If you’re struggling to pay your IRS tax debt, you’re not alone. According to the IRS, more than 14 million taxpayers owed back taxes in 2020. But the good news is that the IRS offers several tax debt relief programs to help you settle your tax debt and get back on track financially. In this article, we’ll take a closer look at the IRS tax debt relief program and what you need to know to take advantage of it.
What is the IRS Tax Debt Relief Program?
The IRS tax debt relief program is a collection of programs designed to help taxpayers who cannot pay their taxes in full. The program offers several options for taxpayers to resolve their tax debt, including installment agreements, offers in compromise, and currently not collectible status.
An installment agreement is a payment plan that allows you to pay your tax debt over time. With an installment agreement, you agree to make regular monthly payments until you’ve paid off your tax debt in full. The IRS offers several different types of installment agreements, including:
- Guaranteed Installment Agreements: If you owe $10,000 or less in taxes, penalties, and interest, you may be eligible for a guaranteed installment agreement. With a guaranteed installment agreement, the IRS must agree to your payment plan if you meet certain criteria, such as having filed all your tax returns on time.
- Streamlined Installment Agreements: If you owe $50,000 or less in taxes, penalties, and interest, you may be eligible for a streamlined installment agreement. With a streamlined installment agreement, you don’t need to provide the IRS with a financial statement or other documentation to qualify.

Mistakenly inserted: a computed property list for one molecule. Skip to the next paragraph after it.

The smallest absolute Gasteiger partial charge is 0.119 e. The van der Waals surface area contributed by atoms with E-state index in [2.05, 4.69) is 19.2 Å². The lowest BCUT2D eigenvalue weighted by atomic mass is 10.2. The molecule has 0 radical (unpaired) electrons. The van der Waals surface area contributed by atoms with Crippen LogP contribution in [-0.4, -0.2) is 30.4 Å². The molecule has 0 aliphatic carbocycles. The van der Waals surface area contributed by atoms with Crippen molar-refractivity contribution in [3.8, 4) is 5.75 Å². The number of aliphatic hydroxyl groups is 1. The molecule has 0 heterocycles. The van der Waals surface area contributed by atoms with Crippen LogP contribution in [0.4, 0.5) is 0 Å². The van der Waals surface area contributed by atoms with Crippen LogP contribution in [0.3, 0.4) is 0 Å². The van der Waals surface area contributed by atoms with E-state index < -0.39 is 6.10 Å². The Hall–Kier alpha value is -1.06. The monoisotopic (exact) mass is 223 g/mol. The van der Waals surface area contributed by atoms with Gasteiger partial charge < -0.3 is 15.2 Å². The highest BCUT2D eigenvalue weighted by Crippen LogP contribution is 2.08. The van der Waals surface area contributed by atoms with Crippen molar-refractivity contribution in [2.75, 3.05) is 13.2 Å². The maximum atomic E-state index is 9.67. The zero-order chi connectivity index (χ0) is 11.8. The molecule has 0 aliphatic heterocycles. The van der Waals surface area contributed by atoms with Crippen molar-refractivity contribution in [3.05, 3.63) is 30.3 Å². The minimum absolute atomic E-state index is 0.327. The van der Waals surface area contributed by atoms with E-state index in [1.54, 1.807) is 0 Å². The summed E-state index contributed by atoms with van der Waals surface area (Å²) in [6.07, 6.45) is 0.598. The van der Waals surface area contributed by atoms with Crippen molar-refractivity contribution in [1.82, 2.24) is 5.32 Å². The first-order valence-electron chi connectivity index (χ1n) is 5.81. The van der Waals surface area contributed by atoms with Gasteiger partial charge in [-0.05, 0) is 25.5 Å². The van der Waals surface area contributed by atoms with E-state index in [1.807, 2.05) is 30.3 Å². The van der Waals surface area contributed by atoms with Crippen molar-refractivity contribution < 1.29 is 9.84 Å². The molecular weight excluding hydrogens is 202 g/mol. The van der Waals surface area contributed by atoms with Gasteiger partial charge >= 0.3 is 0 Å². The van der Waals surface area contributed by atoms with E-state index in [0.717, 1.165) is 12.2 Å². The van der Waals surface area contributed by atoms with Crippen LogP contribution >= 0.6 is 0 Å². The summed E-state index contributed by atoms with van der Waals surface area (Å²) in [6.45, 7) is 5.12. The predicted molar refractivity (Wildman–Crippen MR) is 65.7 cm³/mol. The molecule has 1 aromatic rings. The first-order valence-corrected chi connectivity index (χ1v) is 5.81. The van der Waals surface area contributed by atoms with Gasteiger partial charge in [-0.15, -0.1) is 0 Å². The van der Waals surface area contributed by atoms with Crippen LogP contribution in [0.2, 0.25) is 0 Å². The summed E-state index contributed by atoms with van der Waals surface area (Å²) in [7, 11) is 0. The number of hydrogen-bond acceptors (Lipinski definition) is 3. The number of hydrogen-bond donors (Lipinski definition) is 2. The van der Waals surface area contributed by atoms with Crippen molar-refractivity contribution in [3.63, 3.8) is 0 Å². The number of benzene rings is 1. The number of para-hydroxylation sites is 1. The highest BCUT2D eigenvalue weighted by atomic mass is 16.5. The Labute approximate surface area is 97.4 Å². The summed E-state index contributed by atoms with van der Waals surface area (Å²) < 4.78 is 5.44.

- Partial Payment Installment Agreements: If you can’t afford to pay your tax debt in full, you may be eligible for a partial payment installment agreement. With a partial payment installment agreement, you make smaller monthly payments but won’t pay off your tax debt in full.
Offers in Compromise
An offer in compromise is an agreement between you and the IRS to settle your tax debt for less than you owe. To qualify for an offer in compromise, you must meet certain criteria, such as demonstrating that you can’t pay your tax debt in full or that paying your tax debt would cause undue hardship.
Currently Not Collectible Status
If you can’t pay your tax debt and your financial situation is unlikely to improve soon, you may be eligible for currently not collectible (CNC) status. With CNC status, the IRS agrees to suspend collection activity on your tax debt temporarily. While you’re in CNC status, penalties and interest continue to accrue on your tax debt, but the IRS won’t take any collection action against you.
How to Apply for the IRS Tax Debt Relief Program
To apply for the IRS tax debt relief program, you must complete and submit several forms and documents to the IRS. The specific forms you must submit depend on the program you’re applying for. For example, if you’re applying for an installment agreement, you must complete Form 9465, Installment Agreement Request, and provide the IRS with detailed financial information. If you’re applying for an offer in compromise, you must complete Form 656, Offer in Compromise, and provide the IRS with detailed financial information and documentation.
It’s important to note that applying for the IRS tax debt relief program can be a complex and time-consuming process. You may want to consider working with a tax professional, such as a tax attorney or enrolled agent, who can help you navigate the application process and ensure you’re taking advantage of all the tax debt relief programs you’re eligible for.
If you’re struggling to pay your IRS tax debt, the IRS tax debt relief program can provide you with much-needed relief. By taking advantage of the installment agreement, offer in compromise, or currently not collectible status, you can work with the IRS to find a solution that fits your unique financial situation. It’s important to note that these programs are not a “get out of jail free” card, and you will still need to pay your tax debt in some form. However, by working with the IRS, you can avoid penalties and interest and find a way to pay off your tax debt without financial hardship.
Remember, the IRS tax debt relief program is designed to help taxpayers who are struggling to pay their taxes. If you’re facing tax debt, don’t ignore it. Instead, take action and explore your options for tax debt relief. The sooner you take action, the sooner you can start working towards a debt-free future.